LaMotta was the first relative of a Flight 111 crash victim to file. One week after the plane went down with his 49-year-old son, Joseph, on board, Jake sued Swissair, Delta Air Lines (with which Swissair shares reservations systems), McDonnell-Douglas and its owner, Boeing, for $125 million. Why? "Whatever's coming to me, I want it," Jake says. "I don't want to get cheated." It doesn't look good for the defendants. Every few months there are potentially damaging reports: about faulty wiring in MD-11s (a problem Swissair says was fixed before the crash), about a strange odor on the plane a month before the crash. Lawyers on talk shows speak of a possible $1 billion settlement.
LaMotta swears he never made more than $1 million, total, for the punishment he took in 106 middleweight bouts during the 1940s and '50s. He is 77 years old, and he trips over words sometimes, but the Raging Bull still doesn't miss much. On this August night he walks into La Maganette, a bistro on Manhattan's East Side, as if he owns the joint, his face tanned, a nice pomade in his thinning curls. The bartender nods and says, "Hey, Champ." LaMotta's lawyer, Joseph Fell, sits down across from him at the table. LaMotta could become a rich man.
"I saw a movie yesterday: Kirk Douglas, he's an old man, he's going to die and leave a lot of money," LaMotta says. "So true to life! Everybody...cousins...they all get greedy. They can't help it! Money! Aww, the questions people ask me. A lot of people are evil." He stares down at the tabletop and says softly, "Money. Money."
Last year was crippling for him. No other year—not 1947, when he threw a fight to a cream puff named Billy Fox to get a shot at the title, and not '58, when he was tossed in the Dade County jail for six months after he was convicted of corrupting the morals of a minor in his Miami Beach bar—did as much damage to LaMotta as '98. In February his first son, Jack, died of liver cancer. Then came Joe, who had stepped in for Jack as Jake's agent and was en route to Geneva to line up appearances for Jake and promote the family spaghetti sauce.
This idea gnaws at Jake: It was all his fault. He never liked doctors, and Jack took that cue, refusing to get checked until his skin went yellow and it was too late. And wasn't Jake the one who took Joe to Switzerland the first time? If Joe had never gone, he wouldn't have wanted to go back, right?
Jake used to laugh at death. In his early 70s he was heard to say, "I've had six kids and six wives: Two wives died, four are left. I've got to wait to bury four of them. They're all going to die before me!"
He still tries to stay light about death, but the humor has lost some bite. "I say, 'It must be a nice place up there, because nobody ever came back,' and 'Everybody's dying to get there,' " Jake says. "It works. Make a joke out of it.... But, no, I couldn't sleep for months after the crash. It bothered me different. Some people, they cry and go on. Me? I just kept it in. I couldn't talk. I stuttered all the time. Even now, I'm stuttering a little, see? But I'll get over it. I'm getting over it."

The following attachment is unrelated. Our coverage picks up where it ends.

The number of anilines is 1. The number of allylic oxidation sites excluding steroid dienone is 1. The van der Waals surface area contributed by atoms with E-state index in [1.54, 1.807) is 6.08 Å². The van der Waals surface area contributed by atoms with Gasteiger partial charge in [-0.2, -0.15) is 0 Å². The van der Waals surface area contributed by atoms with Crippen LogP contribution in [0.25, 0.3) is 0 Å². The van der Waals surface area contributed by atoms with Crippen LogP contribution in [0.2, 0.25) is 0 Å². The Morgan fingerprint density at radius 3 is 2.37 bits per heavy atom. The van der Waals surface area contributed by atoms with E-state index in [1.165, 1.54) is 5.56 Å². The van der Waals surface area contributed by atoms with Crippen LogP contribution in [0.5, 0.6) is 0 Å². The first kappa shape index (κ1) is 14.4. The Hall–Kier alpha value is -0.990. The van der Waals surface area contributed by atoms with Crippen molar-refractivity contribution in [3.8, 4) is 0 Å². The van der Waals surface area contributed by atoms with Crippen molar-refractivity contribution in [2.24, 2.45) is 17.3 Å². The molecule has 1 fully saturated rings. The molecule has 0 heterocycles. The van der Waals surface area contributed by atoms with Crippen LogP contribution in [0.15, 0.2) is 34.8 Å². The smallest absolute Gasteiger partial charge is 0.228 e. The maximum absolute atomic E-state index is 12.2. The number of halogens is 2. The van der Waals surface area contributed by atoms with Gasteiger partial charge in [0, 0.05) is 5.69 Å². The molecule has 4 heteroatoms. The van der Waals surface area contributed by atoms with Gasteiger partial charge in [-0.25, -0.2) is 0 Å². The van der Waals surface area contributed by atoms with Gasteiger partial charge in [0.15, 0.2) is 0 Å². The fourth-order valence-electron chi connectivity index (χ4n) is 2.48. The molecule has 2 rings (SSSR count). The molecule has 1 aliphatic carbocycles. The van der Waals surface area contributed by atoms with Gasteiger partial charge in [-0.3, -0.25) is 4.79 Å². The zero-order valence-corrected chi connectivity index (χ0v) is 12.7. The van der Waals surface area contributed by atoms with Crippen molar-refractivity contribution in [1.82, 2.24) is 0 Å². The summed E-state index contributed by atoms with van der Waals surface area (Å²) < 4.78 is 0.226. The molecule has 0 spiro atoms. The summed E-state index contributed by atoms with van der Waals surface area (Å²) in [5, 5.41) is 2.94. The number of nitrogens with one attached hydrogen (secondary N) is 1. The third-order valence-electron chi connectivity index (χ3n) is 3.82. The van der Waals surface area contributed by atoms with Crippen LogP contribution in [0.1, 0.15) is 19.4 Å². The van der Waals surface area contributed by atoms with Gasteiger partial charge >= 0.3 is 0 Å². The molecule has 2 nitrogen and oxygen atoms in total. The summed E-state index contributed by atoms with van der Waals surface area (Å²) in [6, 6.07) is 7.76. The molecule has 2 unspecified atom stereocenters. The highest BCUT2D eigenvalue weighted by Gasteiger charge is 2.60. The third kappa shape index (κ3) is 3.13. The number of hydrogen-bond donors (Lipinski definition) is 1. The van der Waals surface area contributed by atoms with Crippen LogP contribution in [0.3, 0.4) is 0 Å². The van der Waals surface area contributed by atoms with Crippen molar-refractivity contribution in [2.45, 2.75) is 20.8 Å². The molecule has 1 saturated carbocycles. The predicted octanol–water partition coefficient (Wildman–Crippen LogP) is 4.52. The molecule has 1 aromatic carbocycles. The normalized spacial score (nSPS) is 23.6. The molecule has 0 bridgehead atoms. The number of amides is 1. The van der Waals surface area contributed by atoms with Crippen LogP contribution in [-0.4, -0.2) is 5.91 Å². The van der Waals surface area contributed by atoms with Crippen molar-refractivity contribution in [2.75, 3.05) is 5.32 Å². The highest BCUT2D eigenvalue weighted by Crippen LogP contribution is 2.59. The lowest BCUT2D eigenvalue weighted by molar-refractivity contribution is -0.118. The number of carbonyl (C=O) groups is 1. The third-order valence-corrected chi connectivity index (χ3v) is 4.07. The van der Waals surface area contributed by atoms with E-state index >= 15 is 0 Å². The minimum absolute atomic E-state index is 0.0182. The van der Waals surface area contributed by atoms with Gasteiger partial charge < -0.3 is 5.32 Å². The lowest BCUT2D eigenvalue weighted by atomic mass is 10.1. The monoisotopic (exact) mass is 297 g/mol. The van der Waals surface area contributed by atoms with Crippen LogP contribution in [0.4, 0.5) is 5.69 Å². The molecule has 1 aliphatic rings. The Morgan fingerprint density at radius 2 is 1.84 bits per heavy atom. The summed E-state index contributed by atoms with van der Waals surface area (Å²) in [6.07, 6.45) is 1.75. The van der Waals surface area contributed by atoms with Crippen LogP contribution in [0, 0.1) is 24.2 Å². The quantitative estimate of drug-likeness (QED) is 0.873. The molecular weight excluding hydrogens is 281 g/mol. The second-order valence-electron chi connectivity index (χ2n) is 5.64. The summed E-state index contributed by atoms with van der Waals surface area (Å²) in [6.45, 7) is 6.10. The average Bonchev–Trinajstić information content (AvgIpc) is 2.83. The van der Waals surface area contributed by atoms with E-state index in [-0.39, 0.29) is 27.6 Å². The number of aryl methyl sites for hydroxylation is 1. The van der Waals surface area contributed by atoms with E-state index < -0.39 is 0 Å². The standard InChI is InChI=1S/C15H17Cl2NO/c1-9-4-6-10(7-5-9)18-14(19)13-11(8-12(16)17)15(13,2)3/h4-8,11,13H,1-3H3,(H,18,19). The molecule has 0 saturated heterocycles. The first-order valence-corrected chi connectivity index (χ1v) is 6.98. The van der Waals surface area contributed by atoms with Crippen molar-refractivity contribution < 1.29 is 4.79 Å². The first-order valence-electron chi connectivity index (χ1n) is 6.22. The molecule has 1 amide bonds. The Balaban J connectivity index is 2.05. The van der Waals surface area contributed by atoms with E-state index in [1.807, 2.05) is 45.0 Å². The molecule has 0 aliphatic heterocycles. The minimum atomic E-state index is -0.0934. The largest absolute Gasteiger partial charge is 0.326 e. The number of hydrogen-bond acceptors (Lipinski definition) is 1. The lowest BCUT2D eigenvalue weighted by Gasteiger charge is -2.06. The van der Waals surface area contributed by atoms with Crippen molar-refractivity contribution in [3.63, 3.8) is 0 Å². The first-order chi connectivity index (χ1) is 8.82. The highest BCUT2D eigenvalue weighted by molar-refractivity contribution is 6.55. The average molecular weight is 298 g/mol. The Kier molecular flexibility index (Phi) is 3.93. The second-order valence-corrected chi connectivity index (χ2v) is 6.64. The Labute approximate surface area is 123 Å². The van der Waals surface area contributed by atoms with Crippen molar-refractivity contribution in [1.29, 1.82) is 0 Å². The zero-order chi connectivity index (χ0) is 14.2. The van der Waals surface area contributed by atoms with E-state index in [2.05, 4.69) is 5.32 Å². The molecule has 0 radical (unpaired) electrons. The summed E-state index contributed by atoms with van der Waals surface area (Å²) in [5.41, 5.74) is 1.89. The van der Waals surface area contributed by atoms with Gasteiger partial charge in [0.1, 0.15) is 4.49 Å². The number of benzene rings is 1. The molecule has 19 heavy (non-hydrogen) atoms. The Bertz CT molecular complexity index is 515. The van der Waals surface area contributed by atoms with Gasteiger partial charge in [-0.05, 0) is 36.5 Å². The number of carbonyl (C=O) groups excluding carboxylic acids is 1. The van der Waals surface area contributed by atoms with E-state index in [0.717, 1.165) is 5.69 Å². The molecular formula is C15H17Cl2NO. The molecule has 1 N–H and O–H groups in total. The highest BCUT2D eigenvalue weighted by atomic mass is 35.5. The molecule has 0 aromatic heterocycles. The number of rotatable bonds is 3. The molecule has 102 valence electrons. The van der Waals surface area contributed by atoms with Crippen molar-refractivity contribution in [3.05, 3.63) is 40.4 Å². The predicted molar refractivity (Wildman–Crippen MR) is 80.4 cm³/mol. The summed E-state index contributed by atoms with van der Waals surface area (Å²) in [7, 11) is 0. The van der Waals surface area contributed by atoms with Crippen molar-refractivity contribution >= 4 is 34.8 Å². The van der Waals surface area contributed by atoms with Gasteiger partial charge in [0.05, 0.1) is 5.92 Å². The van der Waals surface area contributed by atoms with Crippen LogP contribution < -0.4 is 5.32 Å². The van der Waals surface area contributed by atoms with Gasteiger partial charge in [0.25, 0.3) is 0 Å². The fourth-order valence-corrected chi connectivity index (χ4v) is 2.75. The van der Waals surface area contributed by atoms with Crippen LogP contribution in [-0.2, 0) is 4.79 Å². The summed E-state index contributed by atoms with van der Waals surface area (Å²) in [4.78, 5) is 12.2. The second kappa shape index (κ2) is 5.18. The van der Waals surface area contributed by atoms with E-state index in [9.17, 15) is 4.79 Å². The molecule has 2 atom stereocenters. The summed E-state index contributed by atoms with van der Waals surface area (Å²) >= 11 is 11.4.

The 1980 movie Raging Bull, of course, revitalized his career. Robert De Niro portrayed LaMotta as a bitter, foul-mouthed brute who engaged in bloody ring masterpieces with Sugar Ray Robinson ("I never went down, Ray!"), routinely beat up his wife, Vickie (the mother of Jack, Joe and one of Jake's four daughters), and savaged everything else he loved with a volcanic rage. LaMotta loves the film and says it's accurate except for the cursing. But Raging Bull missed one vital point: LaMotta is an oddly moral man. He believes there is a force in the universe—"retribution, a karma," he says—that exacts payment for every bad deed, and lord knows he has committed more than his share. There was the man he nearly beat to death in a robbery attempt, the woman he raped, the family he lost to drink. He fought so recklessly in the ring because, he says, "I wanted to get killed. I didn't deserve to live."
Now, though, for the first time since he was a boy, LaMotta feels clean. Jack and Joe in the same year? "I think I paid my dues," he says. "I think the scale is balanced now. It's got to be balanced."
He is wearing a black T-shirt, sweatpants, white sneakers. His nose is flat and veers to the side, broken six times, cross-stitched with scars. His green cigar lies slack and smoking between his lips. He makes loose fists with both hands on the tabletop, caressing his fingertips with his thumbs. He is less angry about Joe than about Jack, who was so tight with a dollar that he didn't bother with medical insurance and then refused to pay to see doctors. "I got really pissed off at him," Jake says. "I was closer to Jack than to Joe."